I find it a lot easier to cut down on expenses when I can see my potential savings. During the planning process, I always make a weekly budget that still allows enjoyment, but which removes large expenses. I write my weekly expenditure up to the intended date of departure. I take this total amount away from my expected earnings, which gives me a good idea of what I should expect to save. You’ll be surprised at how much that could be, if you cut out all the little extras!

Simplified budget template:

Expense Week 1 Week 2 Week 3…
Rent $$$ $$$ $$$
Bills $$$ $$$ $$$
Food $$$ $$$ $$$
etc

In short, find out where most of your money disappears and cut those expenses down.  Stick to your budget and watch those dollars grow over the weeks, months, years if necessary. Be patient. It will pay off!  In the mean time, get excited for your dream trip. Research, read, watch films about the country. Half the fun of travelling is the anticipation before hand. It is much easier to save your money when you have an achievable goal at your fingertips. Want to buy a cake after work today? Save those dollars for a croissant in Paris instead!

As for time, it can be very hard to find it when you have a 9-5 job that only gives you four weeks holiday a year. Of course, if you are working towards your dream job, or are lucky enough to be pursuing that passion, then make the most of those holidays and long weekends. A lot can be done in four weeks. In fact, a lot can be done in a weekend if you plan it well. You could also look to see if there are any travel opportunities going through your work.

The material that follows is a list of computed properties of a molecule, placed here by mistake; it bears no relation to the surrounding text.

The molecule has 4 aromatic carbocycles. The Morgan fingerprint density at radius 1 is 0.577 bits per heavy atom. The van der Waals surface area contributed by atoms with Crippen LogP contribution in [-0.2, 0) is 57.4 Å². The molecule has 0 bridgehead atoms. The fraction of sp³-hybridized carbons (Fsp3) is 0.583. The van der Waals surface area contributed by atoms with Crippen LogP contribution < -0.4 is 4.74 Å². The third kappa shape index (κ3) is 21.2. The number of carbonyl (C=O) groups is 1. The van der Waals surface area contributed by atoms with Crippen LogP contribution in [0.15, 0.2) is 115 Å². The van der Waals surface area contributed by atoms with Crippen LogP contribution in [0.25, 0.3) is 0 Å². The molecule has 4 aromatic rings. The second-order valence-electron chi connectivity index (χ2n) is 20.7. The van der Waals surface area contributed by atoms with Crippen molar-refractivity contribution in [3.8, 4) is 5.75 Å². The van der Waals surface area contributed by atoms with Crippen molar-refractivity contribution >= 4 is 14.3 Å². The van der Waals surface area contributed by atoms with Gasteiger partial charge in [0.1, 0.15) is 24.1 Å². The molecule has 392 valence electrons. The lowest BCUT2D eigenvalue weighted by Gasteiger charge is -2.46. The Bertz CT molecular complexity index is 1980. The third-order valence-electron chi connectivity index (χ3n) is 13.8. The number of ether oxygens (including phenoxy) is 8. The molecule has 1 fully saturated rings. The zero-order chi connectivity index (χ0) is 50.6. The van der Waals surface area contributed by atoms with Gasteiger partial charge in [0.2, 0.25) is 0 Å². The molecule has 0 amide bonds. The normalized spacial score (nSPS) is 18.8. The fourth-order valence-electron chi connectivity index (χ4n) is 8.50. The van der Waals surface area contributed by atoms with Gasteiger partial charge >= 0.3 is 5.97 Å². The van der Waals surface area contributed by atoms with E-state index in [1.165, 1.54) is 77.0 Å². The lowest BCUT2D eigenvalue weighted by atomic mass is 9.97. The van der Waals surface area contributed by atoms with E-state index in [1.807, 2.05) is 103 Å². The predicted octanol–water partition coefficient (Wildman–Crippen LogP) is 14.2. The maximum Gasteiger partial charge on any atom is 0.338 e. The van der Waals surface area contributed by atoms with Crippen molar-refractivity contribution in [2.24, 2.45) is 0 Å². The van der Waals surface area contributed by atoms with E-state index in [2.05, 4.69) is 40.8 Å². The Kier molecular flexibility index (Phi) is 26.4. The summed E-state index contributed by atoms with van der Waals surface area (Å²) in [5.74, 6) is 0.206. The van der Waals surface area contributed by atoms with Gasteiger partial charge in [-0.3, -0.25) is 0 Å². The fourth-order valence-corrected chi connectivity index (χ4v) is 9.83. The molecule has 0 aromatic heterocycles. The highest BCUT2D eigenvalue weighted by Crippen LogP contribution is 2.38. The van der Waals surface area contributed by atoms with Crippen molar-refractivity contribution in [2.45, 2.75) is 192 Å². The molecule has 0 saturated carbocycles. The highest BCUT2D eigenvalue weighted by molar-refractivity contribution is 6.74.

If you are seeking a longer trip, or a limitless adventure, perhaps you can take an extended holiday between jobs. Or be brave and ask your boss if you can return when you get back. Chances are it won’t be a problem. If you don’t like your job, then quit. What’s there to lose? Better still, make a change towards a lifestyle more suited to your values and passions.

Over the last few years, I have been casual teaching in various Australian cities/towns, which has allowed me to have a flexible lifestyle, save quickly and contribute to different communities along the way.  At the same time, I have been able to explore a huge amount of this beautiful country and save for overseas trips.  Everyone has a different travel style – some people stop in one place, work two or three jobs intensively for a short period of time before moving on (and often living on the cheap, but travelling longer). Some people work as they travel (e.g. graphic design, travel photography, writing, music), which sounds dreamy but still requires a lot of motivation and commitment.  Others work from their home city and splurge on shorter holidays throughout the year.  Regardless of your travel style and commitments, there is always a way to make that dream trip happen if you look outside the box.

Good luck and happy travels!

PS:  I would love to hear about your travel style and tips for saving.  Please leave your comments below!

2 thoughts

  1. when travelling overseas with a friend, consider ordering a main course and some side dishes to share between the 2 of you. the bill would be cheaper than ordering a main course each and the 2 of you get to try out more food.

    Liked by 1 person